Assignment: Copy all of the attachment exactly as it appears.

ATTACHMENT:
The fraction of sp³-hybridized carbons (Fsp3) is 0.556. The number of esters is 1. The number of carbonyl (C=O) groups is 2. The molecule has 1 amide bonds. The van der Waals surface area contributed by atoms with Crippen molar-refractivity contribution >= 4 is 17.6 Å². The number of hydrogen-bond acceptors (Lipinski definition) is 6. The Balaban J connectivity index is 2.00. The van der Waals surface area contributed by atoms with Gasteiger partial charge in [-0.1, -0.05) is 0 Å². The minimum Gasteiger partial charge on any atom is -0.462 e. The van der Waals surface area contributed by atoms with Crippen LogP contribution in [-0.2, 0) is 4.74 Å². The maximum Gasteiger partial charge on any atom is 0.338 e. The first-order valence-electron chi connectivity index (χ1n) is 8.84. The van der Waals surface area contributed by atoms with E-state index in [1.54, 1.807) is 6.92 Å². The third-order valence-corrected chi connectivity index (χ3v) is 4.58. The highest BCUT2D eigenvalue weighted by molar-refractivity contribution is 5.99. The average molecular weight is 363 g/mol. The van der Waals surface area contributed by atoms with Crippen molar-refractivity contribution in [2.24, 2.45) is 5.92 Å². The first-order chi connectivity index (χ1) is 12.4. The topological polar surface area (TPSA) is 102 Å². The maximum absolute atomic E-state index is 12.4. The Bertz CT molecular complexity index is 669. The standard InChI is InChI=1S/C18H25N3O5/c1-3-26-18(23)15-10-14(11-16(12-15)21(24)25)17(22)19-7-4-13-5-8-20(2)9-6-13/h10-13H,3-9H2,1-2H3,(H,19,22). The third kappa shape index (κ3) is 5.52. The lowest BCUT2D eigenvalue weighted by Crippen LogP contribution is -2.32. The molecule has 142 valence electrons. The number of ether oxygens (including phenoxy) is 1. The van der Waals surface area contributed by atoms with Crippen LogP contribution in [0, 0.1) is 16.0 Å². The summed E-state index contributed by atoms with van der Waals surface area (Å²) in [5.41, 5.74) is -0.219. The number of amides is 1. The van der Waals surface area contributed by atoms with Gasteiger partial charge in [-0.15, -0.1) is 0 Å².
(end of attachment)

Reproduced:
The fraction of sp³-hybridized carbons (Fsp3) is 0.556. The number of esters is 1. The number of carbonyl (C=O) groups is 2. The molecule has 1 amide bonds. The van der Waals surface area contributed by atoms with Crippen molar-refractivity contribution >= 4 is 17.6 Å². The number of hydrogen-bond acceptors (Lipinski definition) is 6. The Balaban J connectivity index is 2.00. The van der Waals surface area contributed by atoms with Gasteiger partial charge in [-0.1, -0.05) is 0 Å². The minimum Gasteiger partial charge on any atom is -0.462 e. The van der Waals surface area contributed by atoms with Crippen LogP contribution in [-0.2, 0) is 4.74 Å². The maximum Gasteiger partial charge on any atom is 0.338 e. The first-order valence-electron chi connectivity index (χ1n) is 8.84. The van der Waals surface area contributed by atoms with E-state index in [1.54, 1.807) is 6.92 Å². The third-order valence-corrected chi connectivity index (χ3v) is 4.58. The highest BCUT2D eigenvalue weighted by molar-refractivity contribution is 5.99. The average molecular weight is 363 g/mol. The van der Waals surface area contributed by atoms with Crippen molar-refractivity contribution in [2.24, 2.45) is 5.92 Å². The first-order chi connectivity index (χ1) is 12.4. The topological polar surface area (TPSA) is 102 Å². The maximum absolute atomic E-state index is 12.4. The Bertz CT molecular complexity index is 669. The standard InChI is InChI=1S/C18H25N3O5/c1-3-26-18(23)15-10-14(11-16(12-15)21(24)25)17(22)19-7-4-13-5-8-20(2)9-6-13/h10-13H,3-9H2,1-2H3,(H,19,22). The third kappa shape index (κ3) is 5.52. The lowest BCUT2D eigenvalue weighted by Crippen LogP contribution is -2.32. The molecule has 142 valence electrons. The number of ether oxygens (including phenoxy) is 1. The van der Waals surface area contributed by atoms with Crippen LogP contribution in [0, 0.1) is 16.0 Å². The summed E-state index contributed by atoms with van der Waals surface area (Å²) in [5.41, 5.74) is -0.219. The number of amides is 1. The van der Waals surface area contributed by atoms with Gasteiger partial charge in [-0.15, -0.1) is 0 Å².